Improving the science of wellbeing

Soldier and his family walking on a meadow
Military family (credit: EvgeniyShkolenko/iStock)

Anna Alexandrova’s research on the measurement of wellbeing has influenced how international institutions, including NATO, professional bodies, consultancies and charities define and use forms of wellbeing as outcome measures.

Although there is much literature on wellbeing in philosophy, it has come for the most part from ethics and political philosophy. Alexandrova, on the other hand, has formulated these issues using concepts from philosophy of science, pioneering analysis of wellbeing as an object of scientific study.

In particular, she has promoted the use of multiple indicators as a way of reflecting and respecting the complex and contextual nature of wellbeing, and has changed international policy and practice in Autonomous and Intelligent System development.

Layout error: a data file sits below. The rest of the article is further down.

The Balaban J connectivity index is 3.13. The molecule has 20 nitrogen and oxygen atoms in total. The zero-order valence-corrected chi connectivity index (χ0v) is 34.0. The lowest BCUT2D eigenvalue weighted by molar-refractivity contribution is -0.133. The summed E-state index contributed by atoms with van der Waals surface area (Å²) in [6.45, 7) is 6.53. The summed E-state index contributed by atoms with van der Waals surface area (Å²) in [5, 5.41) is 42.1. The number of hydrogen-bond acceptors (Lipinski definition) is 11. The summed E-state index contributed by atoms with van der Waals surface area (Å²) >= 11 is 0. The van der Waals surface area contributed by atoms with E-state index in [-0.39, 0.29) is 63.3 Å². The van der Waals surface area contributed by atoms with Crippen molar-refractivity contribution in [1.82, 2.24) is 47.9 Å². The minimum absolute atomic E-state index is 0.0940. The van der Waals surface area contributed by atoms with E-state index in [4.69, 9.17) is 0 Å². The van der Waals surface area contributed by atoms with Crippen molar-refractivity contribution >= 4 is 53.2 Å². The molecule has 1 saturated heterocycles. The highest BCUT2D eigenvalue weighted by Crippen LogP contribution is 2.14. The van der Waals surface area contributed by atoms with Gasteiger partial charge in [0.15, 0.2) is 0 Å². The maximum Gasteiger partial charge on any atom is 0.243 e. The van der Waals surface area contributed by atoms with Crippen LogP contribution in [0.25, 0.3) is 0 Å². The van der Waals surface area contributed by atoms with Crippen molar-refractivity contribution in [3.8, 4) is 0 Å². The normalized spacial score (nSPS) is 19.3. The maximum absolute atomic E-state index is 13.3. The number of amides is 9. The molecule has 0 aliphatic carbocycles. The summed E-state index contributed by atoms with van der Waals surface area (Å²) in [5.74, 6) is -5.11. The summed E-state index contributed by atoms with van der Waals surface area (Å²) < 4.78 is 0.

Alexandrova’s research on child wellbeing has resulted in multiple positive citations of this work in the NATO Science and Technology Organisation report ‘Impact of military life on children from military families’, which is a blueprint for improving programs and support for military parents and their children. The framework that NATO has developed for this draws explicitly on Alexandrova’s research with US public health scientist Ramesh Raghavan.

Her research has also changed the way that charities in the UK and USA measure wellbeing. For instance, she has collaborated with Centre 33 on a project to improve the organisation’s outcome measurement. Centre 33 is a young people’s charity that works with over 2,000 young people annually across Cambridgeshire and Peterborough offering free support regarding mental health, homelessness and young carers.

“Anna’s research provided an important and incredibly helpful tool for us to critically evaluate our own outcomes, as well as explore new ones.”

– Centre 33